On 18 April 2017, the government announced that the popular Temporary Work (Skilled) Visa (subclass 457) (‘457 visa’) would be abolished by March 2018, and replaced with a new Temporary Skill Shortage (subclass 482) (TSS) visa. The TSS visa came into effect on 18 March 2018, with its objectives being to improve the quality, contribution and integration of skilled migrants – while ensuring that Australian workers get first preference for jobs.
The following characteristics of the TSS visa are intended to promote those objectives:
- Occupations being split into 2 lists:
Employees employed in an occupation on STSOL will only be able to remain in Australia on the TSS visa for up to 2 years and will not have the option of permanent residency under the TSS visa scheme. This means that only employees employed in occupations that are highly skilled and on the MLTSSL have the option of permanent residency.
- More robust Labour Market Testing arrangements will be in place in order for a TSS nomination to be approved. Employers must now provide evidence to show that at least 6 months prior to the lodgement of the TSS nomination application (or 12 months if the application was lodged prior to 18 June 2018), attempts were made to recruit a suitable Australian citizen or permanent resident for the role. Acceptable evidence includes a copy of advertisements placed for the role, and receipts for any fees associated with the placement of that role. Department officers will also need to be satisfied that there were no suitable Australian workers for the role, and this will involve demonstrating that the advertisement was published in Australia, and included details of the role such as a title or description of the position, the name of the employer/recruitment agency, annual earnings for the position, and that at least 2 advertisements were published on platforms such as a recruitment website or in print media.
- Visa applicants must have at least 2 years of relevant work experience in the nominated occupation, and the work experience should generally have been undertaken on a full time basis in the last 5 years. Previously, applicants were only required to show that they had the relevant skills for the position, with reference to their employment history in the past 5 years, with full/part time, casual and seasonal work being taken into account. This new requirement may be difficult to meet by many employees currently on working holiday visas (who have a 6 month work limitation for any one employer) and those on student visas (who have a part time work limitation).
- An English Language requirement, higher than was required for the 457 visa, will apply to applicants applying for a TSS visa with an occupation on MLTSSL, with applicants needing to obtain a minimum IELTS (or equivalent) average score of 5, with a minimum score of 5 in each component.
How will the changes affect you?
If you are an employer currently sponsoring employees on 457 visas, these 457 visas will continue to be valid until their expiration date.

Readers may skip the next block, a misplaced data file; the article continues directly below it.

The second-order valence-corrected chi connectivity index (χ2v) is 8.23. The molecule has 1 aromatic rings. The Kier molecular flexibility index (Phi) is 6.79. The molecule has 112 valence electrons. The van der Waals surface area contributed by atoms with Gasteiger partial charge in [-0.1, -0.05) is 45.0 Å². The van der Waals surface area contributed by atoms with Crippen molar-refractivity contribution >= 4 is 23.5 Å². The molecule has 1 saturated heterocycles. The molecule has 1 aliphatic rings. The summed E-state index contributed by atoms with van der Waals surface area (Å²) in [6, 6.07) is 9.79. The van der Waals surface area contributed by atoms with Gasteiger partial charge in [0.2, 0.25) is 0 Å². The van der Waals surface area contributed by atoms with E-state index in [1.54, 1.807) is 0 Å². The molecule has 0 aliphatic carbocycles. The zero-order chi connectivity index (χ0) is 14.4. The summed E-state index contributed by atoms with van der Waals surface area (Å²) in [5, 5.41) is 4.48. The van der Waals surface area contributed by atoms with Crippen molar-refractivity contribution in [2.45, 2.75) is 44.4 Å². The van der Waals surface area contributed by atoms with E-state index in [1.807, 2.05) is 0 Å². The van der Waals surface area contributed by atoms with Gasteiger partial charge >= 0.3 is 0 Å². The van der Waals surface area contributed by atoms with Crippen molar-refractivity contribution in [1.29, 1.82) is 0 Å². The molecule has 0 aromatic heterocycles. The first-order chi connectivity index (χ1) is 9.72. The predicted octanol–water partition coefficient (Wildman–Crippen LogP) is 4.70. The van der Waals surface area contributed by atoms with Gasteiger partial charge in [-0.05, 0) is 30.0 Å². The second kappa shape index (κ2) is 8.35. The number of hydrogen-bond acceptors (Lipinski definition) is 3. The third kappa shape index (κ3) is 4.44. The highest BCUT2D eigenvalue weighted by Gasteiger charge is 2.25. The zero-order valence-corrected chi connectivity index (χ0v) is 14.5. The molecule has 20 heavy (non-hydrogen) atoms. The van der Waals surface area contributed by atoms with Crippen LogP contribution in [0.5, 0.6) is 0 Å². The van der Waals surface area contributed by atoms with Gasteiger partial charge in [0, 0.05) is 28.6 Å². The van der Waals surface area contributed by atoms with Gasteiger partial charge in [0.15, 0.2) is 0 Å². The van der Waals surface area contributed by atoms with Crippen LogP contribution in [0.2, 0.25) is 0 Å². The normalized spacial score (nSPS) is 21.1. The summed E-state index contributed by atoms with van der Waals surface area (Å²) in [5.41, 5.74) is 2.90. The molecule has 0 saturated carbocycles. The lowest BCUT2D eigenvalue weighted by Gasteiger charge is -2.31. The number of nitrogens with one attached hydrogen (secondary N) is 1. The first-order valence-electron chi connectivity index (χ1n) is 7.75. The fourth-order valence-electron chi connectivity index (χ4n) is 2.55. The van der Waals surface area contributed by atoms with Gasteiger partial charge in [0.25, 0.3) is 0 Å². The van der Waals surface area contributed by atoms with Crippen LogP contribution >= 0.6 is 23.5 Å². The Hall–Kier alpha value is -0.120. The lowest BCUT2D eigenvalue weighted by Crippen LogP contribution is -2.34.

If you wish to continue to employ these employees once their current 457 visas expire, you will need to lodge a new TSS nomination application, and a new TSS visa application (assuming there is no other visa option available to them, such as a permanent resident visa or the proposed Global Talent Scheme visa). It is important to note that due to changes to the occupation lists since the 18 April 2017 announcements, the occupations under the 457 visa may no longer be on the occupation lists under the new TSS visa. If the employee wishes to change occupations, they will need to lodge a new TSS nomination application, and a new TSS visa application.
Proposed changes to standard business sponsor requirements
To employ overseas workers on a TSS visa, the employing company must be approved as a standard business sponsor (SBS). The requirements to become a SBS are, in essence, the same as those under the previous 457 scheme, with the main difference from a business perspective being the proposed changes to the training benchmark requirements.
Under the current arrangement, SBS’s are required to ensure that for the duration of their SBS, they spend 1-2% (depending on which benchmark applies) of their total payroll towards the training of Australian workers. It is important to note that not all training activities count towards this benchmark. If this benchmark is not met for the duration of the SBS, this will present problems at renewal time. For many employers, ensuring compliance with this requirement has been difficult and expensive. Under proposed changes, the training benchmark requirements will be replaced with the Skilling Australians Fund (SAF) levy which will be collected by the Department of Home Affairs and administered by the Department of Education and Training.
The proposed SAF may make it easier for employers to meet the training requirements, as it eliminates the need to keep track of training expenditure throughout the duration of the SBS by replacing this with a one-off levy (ranging between $1,200-$1,800 per year depending on annual turnover), to be paid upon lodgement of the TSS nomination application. Until the SAF legislation is passed, current training benchmarks will continue to apply to SBS applications.
If you need immigration assistance, contact our Employment and Immigration Law Team.